Peter and Paul’s Eschatological Battle

A blessed solemnity of Saints Peter and Paul, comites, as they say in Latin, companions in life and in death, martyred under the diabolical tyrant Nero sometime between 64 and 68 Anno Domini, which, according to calendar reckoning then customary. Counting the years from Our Lord’s birth did not become a thing until Dionysius Exiguus began the practice in Scythia Minor in 525 – would have been around 820 A.U.C., ab urbe condita, or just over eight centuries from the legendary founding of Rome. Peter went first, according to Saint Augustine – unlike his second-place finish in his race to the tomb with John – and Paul followed soon afterwards,

Peter was, according to tradition, crucified upside-down, not considering himself worthy to die in quite the same manner as his Lord, Who had predicted three or so decades earlier to His first Vicar that in due they would bind him and lead him where he would rather not have gone. Simon Peter had earlier denied his Lord, three times out of fear. Repenting, he then confessed his love and devotion, albeit imperfectly, for His Saviour. Now, with that perfect love which casts outs fear, Peter went boldly forth, into the very den of the lion, defying the authority of the first of many ‘anti-Christs’ in the corrupt regime of Nero.

Paul was at first given a not-too-uncomfortable prison, as we read at the end of Acts, from which he preached, wrote and helped to direct the burgeoning Church until he too met his end with the swift stroke of sword, spared crucifixion, being a Roman citizen. After the death of the two Apostles, Nero began his fanatical and demonic persecution of the ‘Christians’, whom the Romans ironically considered atheists, as denying their ‘gods’.

Nero considered himself quasi divine, as would many of the later emperors, and he would brook no rivals:  The deviant, red-bearded tyrant, tried to kill God by murdering, torturing, burning alive, his disciples. Hence, the ‘martyrs of Rome’, whose feast we celebrate the day after Peter and Paul.

Nero went to his own death but a year afterward the glorious Apostles, as his reign dissolved, and city of Rome along with him, in flames. It was likely he played the lute, not the violin (which had yet to be invented centuries later) as the Eternal City burned. Too fearful to take his own life as the enraged mobs closed in, he had his secretary thrust a sword into him, with the emperor proclaiming, Qualis artifex pereo!, ‘What an artist dies in me!’. We may wonder what he said to the One True God a few moments later,  to the maker of heaven and earth, whose little ones he had so abused, tortured, crucified, thrown to the dogs, burned alive, all while he ‘fiddled’.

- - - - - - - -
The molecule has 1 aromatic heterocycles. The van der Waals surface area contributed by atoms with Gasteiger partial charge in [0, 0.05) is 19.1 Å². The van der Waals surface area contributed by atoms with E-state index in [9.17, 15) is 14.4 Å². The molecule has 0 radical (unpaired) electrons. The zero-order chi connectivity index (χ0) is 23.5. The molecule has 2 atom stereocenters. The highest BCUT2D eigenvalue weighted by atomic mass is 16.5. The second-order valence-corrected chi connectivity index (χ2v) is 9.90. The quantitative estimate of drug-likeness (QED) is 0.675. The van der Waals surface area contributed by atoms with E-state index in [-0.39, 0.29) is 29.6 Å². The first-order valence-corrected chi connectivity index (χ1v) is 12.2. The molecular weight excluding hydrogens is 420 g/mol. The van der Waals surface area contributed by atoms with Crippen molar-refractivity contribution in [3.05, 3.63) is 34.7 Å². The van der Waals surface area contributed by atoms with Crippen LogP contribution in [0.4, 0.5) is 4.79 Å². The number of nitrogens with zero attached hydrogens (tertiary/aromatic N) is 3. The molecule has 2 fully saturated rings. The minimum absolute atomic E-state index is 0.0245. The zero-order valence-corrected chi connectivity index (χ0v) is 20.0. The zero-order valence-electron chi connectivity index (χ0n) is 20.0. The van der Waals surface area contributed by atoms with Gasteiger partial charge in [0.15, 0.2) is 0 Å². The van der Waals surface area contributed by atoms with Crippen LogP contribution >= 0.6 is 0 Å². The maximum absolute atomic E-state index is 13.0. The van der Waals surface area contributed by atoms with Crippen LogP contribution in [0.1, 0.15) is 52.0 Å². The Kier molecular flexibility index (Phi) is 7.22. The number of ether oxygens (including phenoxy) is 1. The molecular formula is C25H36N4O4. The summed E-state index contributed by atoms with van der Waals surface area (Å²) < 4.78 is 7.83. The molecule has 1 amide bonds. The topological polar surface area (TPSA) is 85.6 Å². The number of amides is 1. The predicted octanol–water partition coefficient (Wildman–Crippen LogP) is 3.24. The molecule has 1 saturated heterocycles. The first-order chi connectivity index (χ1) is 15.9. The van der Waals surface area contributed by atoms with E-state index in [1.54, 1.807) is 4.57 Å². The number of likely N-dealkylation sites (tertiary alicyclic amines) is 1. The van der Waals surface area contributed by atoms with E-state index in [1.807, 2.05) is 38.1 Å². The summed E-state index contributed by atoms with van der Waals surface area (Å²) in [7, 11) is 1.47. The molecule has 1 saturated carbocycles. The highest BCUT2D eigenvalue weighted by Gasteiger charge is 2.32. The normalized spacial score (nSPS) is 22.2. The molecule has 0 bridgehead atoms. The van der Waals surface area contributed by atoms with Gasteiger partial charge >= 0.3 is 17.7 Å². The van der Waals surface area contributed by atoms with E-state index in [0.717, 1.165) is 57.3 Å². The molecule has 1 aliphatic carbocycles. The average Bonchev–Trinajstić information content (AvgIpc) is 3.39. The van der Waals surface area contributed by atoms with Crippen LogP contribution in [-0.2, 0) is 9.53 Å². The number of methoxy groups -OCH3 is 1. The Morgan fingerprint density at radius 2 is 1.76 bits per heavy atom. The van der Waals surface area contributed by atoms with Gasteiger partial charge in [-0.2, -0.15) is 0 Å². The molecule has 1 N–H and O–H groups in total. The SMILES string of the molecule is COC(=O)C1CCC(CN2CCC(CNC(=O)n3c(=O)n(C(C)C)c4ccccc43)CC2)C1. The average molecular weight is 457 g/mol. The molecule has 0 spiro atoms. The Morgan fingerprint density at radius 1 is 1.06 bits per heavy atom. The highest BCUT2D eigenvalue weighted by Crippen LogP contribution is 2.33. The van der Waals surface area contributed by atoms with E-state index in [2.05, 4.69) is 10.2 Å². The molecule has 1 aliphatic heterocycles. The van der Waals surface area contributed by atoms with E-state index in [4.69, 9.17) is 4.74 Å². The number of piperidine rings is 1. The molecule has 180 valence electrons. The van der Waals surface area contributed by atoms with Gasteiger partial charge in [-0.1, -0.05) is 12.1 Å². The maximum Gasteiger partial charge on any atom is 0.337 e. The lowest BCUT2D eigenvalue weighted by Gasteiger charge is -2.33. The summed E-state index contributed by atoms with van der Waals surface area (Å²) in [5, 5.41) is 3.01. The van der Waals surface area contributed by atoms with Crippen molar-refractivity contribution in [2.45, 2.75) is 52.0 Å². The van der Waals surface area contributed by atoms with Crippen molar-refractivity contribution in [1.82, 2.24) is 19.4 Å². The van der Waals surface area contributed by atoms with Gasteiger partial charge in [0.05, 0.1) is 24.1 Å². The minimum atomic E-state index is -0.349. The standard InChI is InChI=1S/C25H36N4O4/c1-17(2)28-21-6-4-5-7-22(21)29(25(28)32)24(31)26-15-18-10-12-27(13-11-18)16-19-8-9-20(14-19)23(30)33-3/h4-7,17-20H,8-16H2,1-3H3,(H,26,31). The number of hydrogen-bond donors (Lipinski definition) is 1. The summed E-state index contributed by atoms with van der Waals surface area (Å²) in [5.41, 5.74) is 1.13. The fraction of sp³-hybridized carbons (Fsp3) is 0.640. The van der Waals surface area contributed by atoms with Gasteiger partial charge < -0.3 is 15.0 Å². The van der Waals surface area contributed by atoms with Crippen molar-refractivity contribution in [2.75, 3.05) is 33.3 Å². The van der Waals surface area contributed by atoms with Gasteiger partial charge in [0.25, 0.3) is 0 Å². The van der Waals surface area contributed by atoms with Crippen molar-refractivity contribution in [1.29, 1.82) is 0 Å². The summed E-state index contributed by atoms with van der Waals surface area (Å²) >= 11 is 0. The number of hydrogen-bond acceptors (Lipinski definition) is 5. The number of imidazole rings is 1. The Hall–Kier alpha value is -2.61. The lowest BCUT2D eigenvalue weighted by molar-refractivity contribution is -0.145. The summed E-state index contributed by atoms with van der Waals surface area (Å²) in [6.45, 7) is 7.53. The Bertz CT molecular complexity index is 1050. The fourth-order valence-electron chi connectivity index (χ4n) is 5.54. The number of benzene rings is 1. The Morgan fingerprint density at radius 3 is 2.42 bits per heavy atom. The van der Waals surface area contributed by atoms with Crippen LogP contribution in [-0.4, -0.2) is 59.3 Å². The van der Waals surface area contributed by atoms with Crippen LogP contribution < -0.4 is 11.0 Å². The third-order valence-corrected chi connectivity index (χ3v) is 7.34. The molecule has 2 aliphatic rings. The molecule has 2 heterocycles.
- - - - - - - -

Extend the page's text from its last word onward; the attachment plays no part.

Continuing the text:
Nero’s persecution died with him, but, soon enough, as Saint John prophesied, many other antichrists arose, and will do so until the end. But the two Apostles we celebrate today left behind not only their inspired writings, offering us unto the end of time a program for how to live in this world, as though not living herein, but also a glorious example of how to obey God first, Caesar second.

While we are in this battle of life – for we are the Church militant – there are two sides we may trod, as the opening line of the Didache would proclaim – perhaps the earliest non-Scriptural Apostolic teaching that we have: The way of life, and the way of death, and there is a wide difference between them, in their practice and in their fruits, as is becoming rather clear.

We must choose, and choose wisely, boldly and without hesitation.

Are we with Peter and Paul, and their true successors, or Nero’s, and his?